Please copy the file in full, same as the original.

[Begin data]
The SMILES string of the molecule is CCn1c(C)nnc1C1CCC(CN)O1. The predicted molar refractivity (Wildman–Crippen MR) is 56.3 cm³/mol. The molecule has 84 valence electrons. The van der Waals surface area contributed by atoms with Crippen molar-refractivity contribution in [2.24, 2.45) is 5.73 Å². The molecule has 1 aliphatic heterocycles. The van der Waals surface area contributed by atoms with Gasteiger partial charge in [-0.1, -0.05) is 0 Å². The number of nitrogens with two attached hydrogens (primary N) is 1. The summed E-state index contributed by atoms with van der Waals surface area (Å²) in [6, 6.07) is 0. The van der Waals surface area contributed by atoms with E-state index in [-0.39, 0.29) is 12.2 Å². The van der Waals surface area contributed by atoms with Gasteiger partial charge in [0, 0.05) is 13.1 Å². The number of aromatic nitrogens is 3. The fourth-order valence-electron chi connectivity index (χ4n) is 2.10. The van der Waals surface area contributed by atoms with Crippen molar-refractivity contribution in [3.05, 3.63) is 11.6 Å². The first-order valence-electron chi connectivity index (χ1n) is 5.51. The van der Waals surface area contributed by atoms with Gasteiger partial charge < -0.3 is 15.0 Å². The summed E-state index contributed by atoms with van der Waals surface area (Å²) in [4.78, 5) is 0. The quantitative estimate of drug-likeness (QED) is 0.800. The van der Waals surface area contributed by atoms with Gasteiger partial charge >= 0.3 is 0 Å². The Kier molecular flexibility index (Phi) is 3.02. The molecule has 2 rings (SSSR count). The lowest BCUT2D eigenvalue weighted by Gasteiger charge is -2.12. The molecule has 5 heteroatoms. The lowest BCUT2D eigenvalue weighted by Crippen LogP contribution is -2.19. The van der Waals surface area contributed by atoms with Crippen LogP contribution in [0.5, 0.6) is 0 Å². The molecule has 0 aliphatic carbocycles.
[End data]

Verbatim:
The SMILES string of the molecule is CCn1c(C)nnc1C1CCC(CN)O1. The predicted molar refractivity (Wildman–Crippen MR) is 56.3 cm³/mol. The molecule has 84 valence electrons. The van der Waals surface area contributed by atoms with Crippen molar-refractivity contribution in [2.24, 2.45) is 5.73 Å². The molecule has 1 aliphatic heterocycles. The van der Waals surface area contributed by atoms with Gasteiger partial charge in [-0.1, -0.05) is 0 Å². The number of nitrogens with two attached hydrogens (primary N) is 1. The summed E-state index contributed by atoms with van der Waals surface area (Å²) in [6, 6.07) is 0. The van der Waals surface area contributed by atoms with E-state index in [-0.39, 0.29) is 12.2 Å². The van der Waals surface area contributed by atoms with Gasteiger partial charge in [0, 0.05) is 13.1 Å². The number of aromatic nitrogens is 3. The fourth-order valence-electron chi connectivity index (χ4n) is 2.10. The van der Waals surface area contributed by atoms with Crippen molar-refractivity contribution in [3.05, 3.63) is 11.6 Å². The first-order valence-electron chi connectivity index (χ1n) is 5.51. The van der Waals surface area contributed by atoms with Gasteiger partial charge < -0.3 is 15.0 Å². The summed E-state index contributed by atoms with van der Waals surface area (Å²) in [4.78, 5) is 0. The quantitative estimate of drug-likeness (QED) is 0.800. The van der Waals surface area contributed by atoms with Gasteiger partial charge >= 0.3 is 0 Å². The Kier molecular flexibility index (Phi) is 3.02. The molecule has 2 rings (SSSR count). The lowest BCUT2D eigenvalue weighted by Gasteiger charge is -2.12. The molecule has 5 heteroatoms. The lowest BCUT2D eigenvalue weighted by Crippen LogP contribution is -2.19. The van der Waals surface area contributed by atoms with Crippen LogP contribution in [0.5, 0.6) is 0 Å². The molecule has 0 aliphatic carbocycles.